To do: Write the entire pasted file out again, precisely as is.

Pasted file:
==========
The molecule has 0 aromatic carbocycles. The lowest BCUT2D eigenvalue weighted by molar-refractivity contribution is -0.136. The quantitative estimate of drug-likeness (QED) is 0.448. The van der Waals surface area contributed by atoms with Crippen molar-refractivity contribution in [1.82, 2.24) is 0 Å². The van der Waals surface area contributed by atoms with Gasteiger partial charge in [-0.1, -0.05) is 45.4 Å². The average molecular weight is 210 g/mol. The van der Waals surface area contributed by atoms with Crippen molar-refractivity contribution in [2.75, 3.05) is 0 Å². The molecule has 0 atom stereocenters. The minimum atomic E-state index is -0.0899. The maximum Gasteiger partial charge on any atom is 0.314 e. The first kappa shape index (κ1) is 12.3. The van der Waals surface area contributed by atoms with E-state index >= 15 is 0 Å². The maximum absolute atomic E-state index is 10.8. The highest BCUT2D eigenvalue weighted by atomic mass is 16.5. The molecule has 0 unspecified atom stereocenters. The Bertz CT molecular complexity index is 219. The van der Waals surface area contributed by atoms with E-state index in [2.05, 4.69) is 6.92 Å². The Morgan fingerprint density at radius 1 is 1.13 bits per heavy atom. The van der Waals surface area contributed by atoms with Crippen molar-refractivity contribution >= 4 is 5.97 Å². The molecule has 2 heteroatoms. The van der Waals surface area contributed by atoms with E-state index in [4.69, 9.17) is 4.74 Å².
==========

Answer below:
The molecule has 0 aromatic carbocycles. The lowest BCUT2D eigenvalue weighted by molar-refractivity contribution is -0.136. The quantitative estimate of drug-likeness (QED) is 0.448. The van der Waals surface area contributed by atoms with Crippen molar-refractivity contribution in [1.82, 2.24) is 0 Å². The van der Waals surface area contributed by atoms with Gasteiger partial charge in [-0.1, -0.05) is 45.4 Å². The average molecular weight is 210 g/mol. The van der Waals surface area contributed by atoms with Crippen molar-refractivity contribution in [2.75, 3.05) is 0 Å². The molecule has 0 atom stereocenters. The minimum atomic E-state index is -0.0899. The maximum Gasteiger partial charge on any atom is 0.314 e. The first kappa shape index (κ1) is 12.3. The van der Waals surface area contributed by atoms with E-state index >= 15 is 0 Å². The maximum absolute atomic E-state index is 10.8. The highest BCUT2D eigenvalue weighted by atomic mass is 16.5. The molecule has 0 unspecified atom stereocenters. The Bertz CT molecular complexity index is 219. The van der Waals surface area contributed by atoms with E-state index in [2.05, 4.69) is 6.92 Å². The Morgan fingerprint density at radius 1 is 1.13 bits per heavy atom. The van der Waals surface area contributed by atoms with Crippen molar-refractivity contribution >= 4 is 5.97 Å². The molecule has 2 heteroatoms. The van der Waals surface area contributed by atoms with E-state index in [4.69, 9.17) is 4.74 Å².